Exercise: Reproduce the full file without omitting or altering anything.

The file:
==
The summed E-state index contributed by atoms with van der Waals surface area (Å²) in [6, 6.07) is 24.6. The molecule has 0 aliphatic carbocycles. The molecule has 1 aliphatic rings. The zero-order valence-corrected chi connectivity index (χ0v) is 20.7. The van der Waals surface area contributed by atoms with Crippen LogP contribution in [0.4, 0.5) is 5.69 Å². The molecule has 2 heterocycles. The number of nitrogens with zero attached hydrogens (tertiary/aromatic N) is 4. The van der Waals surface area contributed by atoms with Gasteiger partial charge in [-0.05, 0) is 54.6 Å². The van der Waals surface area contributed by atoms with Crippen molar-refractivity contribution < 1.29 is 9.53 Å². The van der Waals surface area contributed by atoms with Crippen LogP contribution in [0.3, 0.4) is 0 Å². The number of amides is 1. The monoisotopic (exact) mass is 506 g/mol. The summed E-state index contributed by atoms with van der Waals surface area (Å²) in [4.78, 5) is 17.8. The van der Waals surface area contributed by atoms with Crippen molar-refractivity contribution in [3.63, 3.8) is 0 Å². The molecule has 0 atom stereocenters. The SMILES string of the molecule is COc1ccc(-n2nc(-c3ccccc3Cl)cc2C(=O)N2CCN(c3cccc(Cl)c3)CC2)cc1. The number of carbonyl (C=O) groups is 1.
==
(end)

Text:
The summed E-state index contributed by atoms with van der Waals surface area (Å²) in [6, 6.07) is 24.6. The molecule has 0 aliphatic carbocycles. The molecule has 1 aliphatic rings. The zero-order valence-corrected chi connectivity index (χ0v) is 20.7. The van der Waals surface area contributed by atoms with Crippen LogP contribution in [0.4, 0.5) is 5.69 Å². The molecule has 2 heterocycles. The number of nitrogens with zero attached hydrogens (tertiary/aromatic N) is 4. The van der Waals surface area contributed by atoms with Gasteiger partial charge in [-0.05, 0) is 54.6 Å². The van der Waals surface area contributed by atoms with Crippen molar-refractivity contribution < 1.29 is 9.53 Å². The van der Waals surface area contributed by atoms with Crippen LogP contribution in [0.3, 0.4) is 0 Å². The number of amides is 1. The monoisotopic (exact) mass is 506 g/mol. The summed E-state index contributed by atoms with van der Waals surface area (Å²) in [4.78, 5) is 17.8. The van der Waals surface area contributed by atoms with Crippen molar-refractivity contribution in [3.63, 3.8) is 0 Å². The molecule has 0 atom stereocenters. The SMILES string of the molecule is COc1ccc(-n2nc(-c3ccccc3Cl)cc2C(=O)N2CCN(c3cccc(Cl)c3)CC2)cc1. The number of carbonyl (C=O) groups is 1.